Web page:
Having more fun

By MATT ASHARE  |  February 13, 2007

Freeing herself from outside expectations, be they real or imagined, has been a process for Williams. She’s not shy about her age — 54 — or the idea that there are values she picked up during her formative years. “When I started out in the early ’70s, I had a little apartment in Houston and my rent was like 85 bucks a month. So you could do a day job a couple days a week and the rest of the time work on your music. Now I see people in their early 30s trying to get a record deal and having to work a full-time job. A lot of them just give up. I mean, when I did that first Rough Trade album in, what, 1988, I had been working day jobs up till then. I think because I was in the world that I was in, I wasn’t really worried about practical things. There was a support group of other artists in Austin and Houston — there was just such a big music scene that I was protected and encouraged a lot. I was just really fortunate to be in that world and be part of that scene there. Plus, I’m a late bloomer, so I didn’t think in terms of ‘Wow I’m 33 or 35 or whatever and I’m doing this.’ There was just always something or someone pushing me forward and propelling me just enough to keep me going. So there wasn’t that sense of ‘Oh God, I can barely make it . . . what’s the point?’ So I had an advantage because I started out during an era where I felt I was really nurtured. When I was in college in the early ’70s, during my brief period of academic education, I was actually going to major in cultural anthropology, not music. And I had someone say, ‘You are doing cultural anthropology with music.’ And nobody thought about how they were going to get a job doing cultural anthropology.”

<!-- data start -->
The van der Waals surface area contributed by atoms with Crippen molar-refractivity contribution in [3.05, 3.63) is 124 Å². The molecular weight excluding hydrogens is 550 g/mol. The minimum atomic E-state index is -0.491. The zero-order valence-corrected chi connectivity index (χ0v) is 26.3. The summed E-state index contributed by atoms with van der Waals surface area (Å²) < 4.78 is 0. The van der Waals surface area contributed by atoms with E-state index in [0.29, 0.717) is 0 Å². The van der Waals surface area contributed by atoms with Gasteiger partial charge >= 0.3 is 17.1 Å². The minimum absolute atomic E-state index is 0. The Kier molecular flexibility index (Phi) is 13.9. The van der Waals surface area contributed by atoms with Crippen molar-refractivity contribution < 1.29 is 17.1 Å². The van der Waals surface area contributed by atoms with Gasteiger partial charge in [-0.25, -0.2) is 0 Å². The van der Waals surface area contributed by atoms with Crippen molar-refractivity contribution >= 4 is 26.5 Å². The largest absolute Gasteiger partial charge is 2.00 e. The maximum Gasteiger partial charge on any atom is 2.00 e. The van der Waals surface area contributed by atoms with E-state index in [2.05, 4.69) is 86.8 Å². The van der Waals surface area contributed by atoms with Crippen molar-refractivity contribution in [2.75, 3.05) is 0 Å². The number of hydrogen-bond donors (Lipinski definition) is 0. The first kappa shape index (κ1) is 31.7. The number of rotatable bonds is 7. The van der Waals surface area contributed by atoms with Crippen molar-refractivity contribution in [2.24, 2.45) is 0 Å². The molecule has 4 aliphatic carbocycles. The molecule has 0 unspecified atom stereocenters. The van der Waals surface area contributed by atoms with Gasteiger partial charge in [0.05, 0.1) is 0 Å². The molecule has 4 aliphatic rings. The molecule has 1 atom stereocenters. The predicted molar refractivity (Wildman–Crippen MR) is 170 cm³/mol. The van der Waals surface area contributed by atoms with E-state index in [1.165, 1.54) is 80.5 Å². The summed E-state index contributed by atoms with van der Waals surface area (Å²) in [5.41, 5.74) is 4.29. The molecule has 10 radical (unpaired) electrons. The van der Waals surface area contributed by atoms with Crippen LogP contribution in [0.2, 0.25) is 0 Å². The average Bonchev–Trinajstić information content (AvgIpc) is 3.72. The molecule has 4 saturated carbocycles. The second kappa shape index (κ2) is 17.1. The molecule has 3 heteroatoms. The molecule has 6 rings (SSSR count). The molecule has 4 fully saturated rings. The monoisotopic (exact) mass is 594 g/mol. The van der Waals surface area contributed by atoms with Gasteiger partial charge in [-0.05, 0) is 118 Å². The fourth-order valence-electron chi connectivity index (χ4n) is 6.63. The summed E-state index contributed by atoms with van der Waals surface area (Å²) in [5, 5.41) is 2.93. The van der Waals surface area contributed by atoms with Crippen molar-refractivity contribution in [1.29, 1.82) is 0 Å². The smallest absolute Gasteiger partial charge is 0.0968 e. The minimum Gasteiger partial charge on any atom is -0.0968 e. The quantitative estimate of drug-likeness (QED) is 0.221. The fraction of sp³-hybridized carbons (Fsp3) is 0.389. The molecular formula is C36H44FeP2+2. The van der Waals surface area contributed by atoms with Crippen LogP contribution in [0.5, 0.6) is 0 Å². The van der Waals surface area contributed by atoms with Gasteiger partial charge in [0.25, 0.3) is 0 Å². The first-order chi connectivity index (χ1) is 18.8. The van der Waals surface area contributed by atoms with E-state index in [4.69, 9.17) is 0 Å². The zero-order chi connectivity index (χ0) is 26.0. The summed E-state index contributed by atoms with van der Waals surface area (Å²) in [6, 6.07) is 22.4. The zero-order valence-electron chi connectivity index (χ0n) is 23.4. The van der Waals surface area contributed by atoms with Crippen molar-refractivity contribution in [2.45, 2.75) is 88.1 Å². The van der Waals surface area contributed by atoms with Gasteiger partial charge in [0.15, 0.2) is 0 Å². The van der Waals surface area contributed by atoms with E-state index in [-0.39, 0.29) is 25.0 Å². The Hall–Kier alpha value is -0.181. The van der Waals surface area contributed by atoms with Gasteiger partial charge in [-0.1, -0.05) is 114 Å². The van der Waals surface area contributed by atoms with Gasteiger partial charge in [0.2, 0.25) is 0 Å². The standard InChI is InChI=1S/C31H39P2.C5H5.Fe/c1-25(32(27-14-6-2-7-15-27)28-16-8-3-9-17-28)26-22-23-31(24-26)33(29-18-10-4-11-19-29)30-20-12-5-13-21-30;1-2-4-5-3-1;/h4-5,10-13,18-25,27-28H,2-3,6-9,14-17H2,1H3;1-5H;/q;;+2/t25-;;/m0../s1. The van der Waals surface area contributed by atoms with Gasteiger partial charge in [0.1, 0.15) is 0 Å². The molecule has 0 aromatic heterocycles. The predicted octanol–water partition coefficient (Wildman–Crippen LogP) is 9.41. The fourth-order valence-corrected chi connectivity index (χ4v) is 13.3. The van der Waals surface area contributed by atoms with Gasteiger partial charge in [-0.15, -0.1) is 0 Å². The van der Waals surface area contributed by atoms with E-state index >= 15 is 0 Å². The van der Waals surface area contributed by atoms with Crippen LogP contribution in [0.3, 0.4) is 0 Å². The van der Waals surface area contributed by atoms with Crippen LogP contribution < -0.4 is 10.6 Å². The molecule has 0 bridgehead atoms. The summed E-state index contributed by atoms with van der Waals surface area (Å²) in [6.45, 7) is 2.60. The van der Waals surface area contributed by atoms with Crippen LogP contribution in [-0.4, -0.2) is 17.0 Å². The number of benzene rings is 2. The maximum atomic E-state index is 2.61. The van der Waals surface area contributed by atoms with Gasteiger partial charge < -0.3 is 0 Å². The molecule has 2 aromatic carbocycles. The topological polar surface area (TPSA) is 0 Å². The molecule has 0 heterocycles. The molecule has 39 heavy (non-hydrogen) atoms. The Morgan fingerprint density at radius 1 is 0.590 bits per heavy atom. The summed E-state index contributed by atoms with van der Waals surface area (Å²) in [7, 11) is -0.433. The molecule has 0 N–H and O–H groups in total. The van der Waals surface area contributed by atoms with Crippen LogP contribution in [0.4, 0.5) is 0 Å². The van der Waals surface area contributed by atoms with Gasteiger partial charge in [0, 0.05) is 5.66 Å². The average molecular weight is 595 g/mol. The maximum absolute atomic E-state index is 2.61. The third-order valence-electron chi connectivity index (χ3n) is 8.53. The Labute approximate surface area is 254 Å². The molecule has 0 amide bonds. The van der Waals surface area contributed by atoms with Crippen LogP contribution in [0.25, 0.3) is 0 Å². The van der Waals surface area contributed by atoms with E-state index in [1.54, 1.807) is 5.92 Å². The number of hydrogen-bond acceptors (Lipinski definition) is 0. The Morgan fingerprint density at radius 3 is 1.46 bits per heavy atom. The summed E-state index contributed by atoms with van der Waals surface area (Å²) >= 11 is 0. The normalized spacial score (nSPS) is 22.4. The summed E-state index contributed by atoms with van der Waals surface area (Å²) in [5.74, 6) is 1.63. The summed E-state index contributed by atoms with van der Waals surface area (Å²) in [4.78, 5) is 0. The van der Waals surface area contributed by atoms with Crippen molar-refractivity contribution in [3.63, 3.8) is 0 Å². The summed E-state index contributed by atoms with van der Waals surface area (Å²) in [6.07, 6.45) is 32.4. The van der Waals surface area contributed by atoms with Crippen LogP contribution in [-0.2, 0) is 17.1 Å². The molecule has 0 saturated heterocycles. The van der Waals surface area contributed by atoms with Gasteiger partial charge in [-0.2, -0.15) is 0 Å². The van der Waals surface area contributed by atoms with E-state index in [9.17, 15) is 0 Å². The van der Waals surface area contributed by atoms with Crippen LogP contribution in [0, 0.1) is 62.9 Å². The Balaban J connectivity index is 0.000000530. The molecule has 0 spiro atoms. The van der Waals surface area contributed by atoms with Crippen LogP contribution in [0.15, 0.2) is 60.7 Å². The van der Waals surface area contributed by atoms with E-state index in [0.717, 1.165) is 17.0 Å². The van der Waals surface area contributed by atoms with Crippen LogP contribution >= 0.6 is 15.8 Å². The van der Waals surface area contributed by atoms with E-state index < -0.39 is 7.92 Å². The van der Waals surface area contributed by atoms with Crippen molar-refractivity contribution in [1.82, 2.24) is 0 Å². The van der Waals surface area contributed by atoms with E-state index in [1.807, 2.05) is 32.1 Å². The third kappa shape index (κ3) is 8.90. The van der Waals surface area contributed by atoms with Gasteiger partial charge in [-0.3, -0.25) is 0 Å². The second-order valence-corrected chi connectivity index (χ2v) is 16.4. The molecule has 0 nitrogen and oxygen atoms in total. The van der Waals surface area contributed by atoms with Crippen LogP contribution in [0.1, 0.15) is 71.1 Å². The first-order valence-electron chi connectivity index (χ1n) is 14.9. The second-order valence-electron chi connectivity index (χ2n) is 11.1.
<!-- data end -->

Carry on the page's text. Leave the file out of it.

She remains well aware of how those experiences have affected her career. “I know why Sheryl Crow is more successful than I am. I mean, a lot of it has to do with the fact that I haven’t been in the video marketplace, so my profile hasn’t been that high. Like there was always this line I didn’t want to cross because I was so afraid of ‘selling out.’ I was really staunch about that. It was all about that underground roots thing. I thought of MTV being like a big corporate monster. So I rebelled against it. Then again, the marketplace is such that the kind of music I play just isn’t marketed as commercial music. I started getting a little hopeful when I saw artists like the White Stripes on MTV. I was like, ‘Wow, this is cool, I actually like this music — it’s interesting and innovative and cool and rootsy and it’s on MTV.’

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